10. May 2016

Karls Climb­ing Silos

Just in time for spring and there­fore the start of the amuse­ment park sea­son, Karl’s Erleb­nis-Dorf (Adven­ture Vil­lage) opens new play­grounds at vari­ous loc­a­tions. One of them in Elstal close to Ber­lin and in Zirkow on Rügen.

The two new play struc­tures in Elstal und Zirkow are espe­cially spec­tac­u­lar and pos­sibly record-break­ing. Karl’s Climb­ing Silos are 13.2 metre high twin climb­ing towers with a 130 m³ size net inside and a slide of almost 17 m length, which takes the sum­mit­eers back to the ground.

The land­scape archi­tect in charge, Ute Hoff­mann, Büro­ge­meinsch­aft Stadt- und Dor­f­planung, describes: “The idea for Karl’s climb­ing silo developed in our Karl plan­ning group from vari­ous require­ments. On the one hand, we wanted to estab­lish some­thing unique for the older kids as well, as we all have chil­dren of our own, who have par­tially “out­grown” the nor­mal play­grounds for kids. My own sons for example are 12 and 14 years old.” A net is the per­fect base for this. Climb­ing in a three-dimen­sion­al room chal­lenges and encour­ages the kids, their psy­cho­mo­tor abil­it­ies and their three-dimen­sion­al ima­gin­at­ive power. The rope is the suit­able play­mate. It reacts to the move­ment of the kids. Every step and each grip offers move­ment.

She then explained: “The fur­ther chal­lenge was to cre­ate a great attrac­tion on a little space. The exist­ing 12 m high fire­fight­ing water tank was to be included them­at­ic­ally. As we like to integ­rate com­mon vil­lage struc­tures in Karl’s Adven­ture Vil­lages, we inven­ted the design of the twin silo towers. The Climb­ing Silo was to look as if it were still under con­struc­tion and there­fore very airy. This increases the height adven­ture for the kids and the guests on the Hof ter­races are fully enter­tained while watch­ing the kids. The trans­par­ent design has been imple­men­ted very well with the choice of the mater­i­al and the col­or of the ropes. Except for the out­er skel­et­on, made of steel posts and steel rings, only dif­fer­ent rope attach­ments were to be used. This also turned out very well and makes the climb­ing exper­i­ence unique. Espe­cially in Elstal we were also able to include a fur­ther, high­er loc­ated gast­ro­nom­ic ter­race through a tun­nel“.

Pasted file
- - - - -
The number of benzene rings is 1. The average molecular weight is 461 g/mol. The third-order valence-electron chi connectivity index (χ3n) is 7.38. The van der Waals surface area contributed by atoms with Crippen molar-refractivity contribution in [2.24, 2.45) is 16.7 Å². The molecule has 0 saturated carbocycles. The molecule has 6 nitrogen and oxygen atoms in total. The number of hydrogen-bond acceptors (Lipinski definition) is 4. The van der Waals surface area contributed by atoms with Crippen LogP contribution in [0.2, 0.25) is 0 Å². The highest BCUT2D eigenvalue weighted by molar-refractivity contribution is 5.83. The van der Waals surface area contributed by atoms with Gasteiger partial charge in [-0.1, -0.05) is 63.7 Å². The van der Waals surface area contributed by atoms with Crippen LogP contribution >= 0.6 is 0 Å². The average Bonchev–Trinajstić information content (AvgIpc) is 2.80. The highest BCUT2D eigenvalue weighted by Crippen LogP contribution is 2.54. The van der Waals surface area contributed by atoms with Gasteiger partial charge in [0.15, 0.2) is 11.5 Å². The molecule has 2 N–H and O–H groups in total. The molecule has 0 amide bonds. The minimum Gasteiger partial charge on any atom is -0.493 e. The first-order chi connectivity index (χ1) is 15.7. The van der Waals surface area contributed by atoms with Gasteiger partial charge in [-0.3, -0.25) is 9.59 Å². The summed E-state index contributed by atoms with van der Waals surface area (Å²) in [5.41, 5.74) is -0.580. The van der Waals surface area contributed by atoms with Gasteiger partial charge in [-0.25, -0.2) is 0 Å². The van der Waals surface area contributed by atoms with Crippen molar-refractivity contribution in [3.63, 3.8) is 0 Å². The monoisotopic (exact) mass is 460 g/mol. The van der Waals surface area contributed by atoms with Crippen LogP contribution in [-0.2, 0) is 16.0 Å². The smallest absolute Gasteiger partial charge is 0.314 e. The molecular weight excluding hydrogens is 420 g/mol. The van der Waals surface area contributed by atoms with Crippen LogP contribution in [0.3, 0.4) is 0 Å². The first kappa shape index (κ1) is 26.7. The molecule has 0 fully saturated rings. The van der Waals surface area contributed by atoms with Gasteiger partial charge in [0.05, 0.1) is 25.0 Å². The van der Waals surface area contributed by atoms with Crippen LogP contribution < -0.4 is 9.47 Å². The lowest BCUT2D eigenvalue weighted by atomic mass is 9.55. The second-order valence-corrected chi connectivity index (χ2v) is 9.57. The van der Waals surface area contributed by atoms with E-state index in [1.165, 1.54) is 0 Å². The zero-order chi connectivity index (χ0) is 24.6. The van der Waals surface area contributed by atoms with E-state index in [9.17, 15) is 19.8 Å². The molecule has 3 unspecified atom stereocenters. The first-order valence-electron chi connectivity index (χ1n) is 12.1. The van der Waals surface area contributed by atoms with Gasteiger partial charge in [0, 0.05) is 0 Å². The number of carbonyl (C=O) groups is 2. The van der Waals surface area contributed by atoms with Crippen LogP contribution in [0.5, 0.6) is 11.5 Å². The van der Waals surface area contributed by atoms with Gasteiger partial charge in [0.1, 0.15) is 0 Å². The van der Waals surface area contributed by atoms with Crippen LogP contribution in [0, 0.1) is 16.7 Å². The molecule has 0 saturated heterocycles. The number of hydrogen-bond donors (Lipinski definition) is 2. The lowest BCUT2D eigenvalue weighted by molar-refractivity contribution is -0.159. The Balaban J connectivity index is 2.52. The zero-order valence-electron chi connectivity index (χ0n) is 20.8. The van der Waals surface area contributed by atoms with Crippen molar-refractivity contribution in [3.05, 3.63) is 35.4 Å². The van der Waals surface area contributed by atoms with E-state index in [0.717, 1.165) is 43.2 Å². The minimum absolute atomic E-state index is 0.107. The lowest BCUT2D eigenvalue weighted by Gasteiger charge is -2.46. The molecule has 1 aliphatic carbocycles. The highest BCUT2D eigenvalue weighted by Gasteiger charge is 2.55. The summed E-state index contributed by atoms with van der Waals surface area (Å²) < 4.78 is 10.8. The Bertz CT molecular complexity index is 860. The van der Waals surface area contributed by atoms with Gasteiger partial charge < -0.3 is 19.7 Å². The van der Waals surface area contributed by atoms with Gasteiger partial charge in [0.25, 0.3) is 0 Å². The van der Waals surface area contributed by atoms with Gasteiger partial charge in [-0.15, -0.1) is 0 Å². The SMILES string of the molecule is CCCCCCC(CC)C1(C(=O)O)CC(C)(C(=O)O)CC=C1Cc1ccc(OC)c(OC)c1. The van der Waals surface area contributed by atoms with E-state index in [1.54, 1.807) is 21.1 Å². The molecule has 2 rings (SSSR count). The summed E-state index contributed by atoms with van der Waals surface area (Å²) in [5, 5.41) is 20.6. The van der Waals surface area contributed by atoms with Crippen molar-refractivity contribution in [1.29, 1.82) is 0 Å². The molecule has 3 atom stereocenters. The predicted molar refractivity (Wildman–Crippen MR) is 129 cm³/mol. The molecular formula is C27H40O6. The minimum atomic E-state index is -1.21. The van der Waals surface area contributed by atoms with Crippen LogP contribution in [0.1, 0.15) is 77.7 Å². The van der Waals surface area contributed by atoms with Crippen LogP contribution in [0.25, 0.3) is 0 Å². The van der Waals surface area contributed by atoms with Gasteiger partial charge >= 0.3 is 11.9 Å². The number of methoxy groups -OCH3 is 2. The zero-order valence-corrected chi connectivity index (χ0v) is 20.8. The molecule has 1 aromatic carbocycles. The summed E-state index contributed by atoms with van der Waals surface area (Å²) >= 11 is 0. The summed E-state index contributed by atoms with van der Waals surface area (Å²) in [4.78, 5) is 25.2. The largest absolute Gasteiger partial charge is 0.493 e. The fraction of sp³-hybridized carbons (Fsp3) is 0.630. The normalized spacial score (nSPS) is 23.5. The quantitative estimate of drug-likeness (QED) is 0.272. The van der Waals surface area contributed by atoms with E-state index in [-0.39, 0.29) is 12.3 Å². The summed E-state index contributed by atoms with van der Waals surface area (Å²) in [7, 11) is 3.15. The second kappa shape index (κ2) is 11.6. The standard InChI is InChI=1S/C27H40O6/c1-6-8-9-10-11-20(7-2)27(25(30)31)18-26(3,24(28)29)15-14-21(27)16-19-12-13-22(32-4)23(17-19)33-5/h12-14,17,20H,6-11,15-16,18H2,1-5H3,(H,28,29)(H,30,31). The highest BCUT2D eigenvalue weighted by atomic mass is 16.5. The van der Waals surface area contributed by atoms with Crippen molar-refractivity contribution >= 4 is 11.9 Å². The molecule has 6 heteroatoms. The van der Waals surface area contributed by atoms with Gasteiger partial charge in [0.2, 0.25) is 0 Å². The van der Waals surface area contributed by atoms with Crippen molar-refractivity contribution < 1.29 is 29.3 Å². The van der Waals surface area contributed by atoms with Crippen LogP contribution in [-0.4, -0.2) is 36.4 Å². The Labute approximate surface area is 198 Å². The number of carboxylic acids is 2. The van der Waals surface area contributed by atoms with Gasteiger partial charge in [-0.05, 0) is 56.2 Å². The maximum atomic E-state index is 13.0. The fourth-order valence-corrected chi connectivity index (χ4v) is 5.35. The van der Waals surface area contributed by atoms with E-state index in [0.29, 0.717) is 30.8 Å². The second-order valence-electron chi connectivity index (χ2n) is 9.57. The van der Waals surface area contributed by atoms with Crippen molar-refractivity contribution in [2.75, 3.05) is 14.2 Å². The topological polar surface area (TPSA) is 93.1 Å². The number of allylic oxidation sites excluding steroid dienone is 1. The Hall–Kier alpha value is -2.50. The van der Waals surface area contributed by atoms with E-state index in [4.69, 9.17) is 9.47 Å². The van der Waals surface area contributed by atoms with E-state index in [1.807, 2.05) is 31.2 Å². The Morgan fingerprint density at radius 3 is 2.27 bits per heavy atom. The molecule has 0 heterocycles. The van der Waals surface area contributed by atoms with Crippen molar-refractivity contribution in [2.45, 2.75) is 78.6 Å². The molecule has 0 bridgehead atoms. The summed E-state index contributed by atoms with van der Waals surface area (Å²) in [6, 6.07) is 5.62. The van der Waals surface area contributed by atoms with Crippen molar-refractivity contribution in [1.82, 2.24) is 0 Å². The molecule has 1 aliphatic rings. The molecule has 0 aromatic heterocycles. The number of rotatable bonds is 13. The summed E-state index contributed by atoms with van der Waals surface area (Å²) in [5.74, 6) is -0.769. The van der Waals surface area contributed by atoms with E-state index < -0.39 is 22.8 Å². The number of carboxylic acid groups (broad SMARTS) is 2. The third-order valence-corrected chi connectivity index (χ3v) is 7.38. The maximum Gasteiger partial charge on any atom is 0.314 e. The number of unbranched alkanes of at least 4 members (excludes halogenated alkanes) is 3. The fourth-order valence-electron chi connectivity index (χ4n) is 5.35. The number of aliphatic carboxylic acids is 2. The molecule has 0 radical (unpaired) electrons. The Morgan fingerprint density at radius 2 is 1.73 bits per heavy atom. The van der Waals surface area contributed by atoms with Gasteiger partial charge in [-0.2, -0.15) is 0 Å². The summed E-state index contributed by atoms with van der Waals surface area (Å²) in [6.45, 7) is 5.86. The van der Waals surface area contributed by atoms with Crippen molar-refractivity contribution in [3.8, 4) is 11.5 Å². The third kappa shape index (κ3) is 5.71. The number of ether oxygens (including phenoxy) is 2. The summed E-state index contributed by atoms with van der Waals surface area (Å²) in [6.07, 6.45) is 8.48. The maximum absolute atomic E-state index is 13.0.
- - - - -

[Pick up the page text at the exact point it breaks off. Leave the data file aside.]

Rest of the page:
©BerlinerSeilfabrik2016-KarlsKlettersilo-3
©BerlinerSeilfabrik2016-KarlsKlettersilo-2
©BerlinerSeilfabrik2016-KarlsKlettersilo-1

 

Mari­us Kotte, archi­tect at the Ber­liner Seil­fab­rik (Rope Fact­ory) and head of the con­struc­tion and devel­op­ment depart­ment, expli­citly names the height of the device as a spe­cial chal­lenge: “We had to make sure that it was pos­sible to con­nect the parts without big meas­ur­ing tol­er­ances, as the net does not allow much meas­ure devi­ation. Here, how­ever, it was already the tol­er­ances of the pipe sup­pli­er that gave us a head­ache, as this was already at +- 50mm with the 13m long poles. Due to the length of the posts, a mount­ing by simply pos­i­tion­ing and screw­ing togeth­er was not pos­sible. In addi­tion, this kind of net has nev­er been built before. For the net, con­nect­ing details between the tight­en­ing ball and the poles had to be developed. The net is hung in a “swim­ming” pos­i­tion; this means that the upper balls are brought into pos­i­tion by guy ropes. Here, too, a devi­ation from the sys­tem meas­ures was not allowed.”, said Mari­us Kotte.

“Con­cern­ing the slide, the dif­fi­culty was to man­age the run in such a way, that the net tun­nel was bypassed and the required space for the land­ing did not exceed the exist­ing area and the max­im­um per­mit­ted incline was adhered to. For this reas­on, the slide has a sharp bend in it after passing the tun­nel. The last piece has an incline of almost 40° (usu­al are 30-35°). The real goal of the climb­ing adven­ture is the tube slide, which fits per­fectly into the com­plete pic­ture with its rusty look!“ says Ute Hoff­mann.

Mari­us Kotte explained: “This rusty look of the poles developed without addi­tion­al work all by itself and nat­ur­ally and is only on the sur­face. On simple steel, so-called flash rust builds up rather quickly. This really only makes clothes dirty, noth­ing more. In order to avoid cor­ro­sion in the found­a­tion, an epoxy coat­ing was applied, as the vul­ner­ab­il­ity for rust is extremely high in this place. We also increased the main­ten­ance inter­vals. The poles have a thick­er walling than they stat­ic­ally need in order to be def­in­itely on the safe side regard­ing this aspect. The rusty look of the slide, which is really made from stain­less steel, is achieved through a foil that is wet­ted with met­al particles. These particles also build flash rust and make the slide look old“. At the open­ing, which took place on the sched­uled date, in the middle of March, the kids took over com­mand and took the climb­ing tower by storm. And Mrs. Hoff­mann is enthu­si­ast­ic, too: “We think that Karl´s Climb­ing Silo is very well-done and was imple­men­ted by the Ber­liner Seil­fab­rik in a unique way with no look-alike. It fits really well into our play­ing concept“.

With kind regards from Ber­lin

Your Ber­liner Cre­at­ive Cen­ter

©BerlinerSeilfabrik2016-KarlsKlettersilo (5)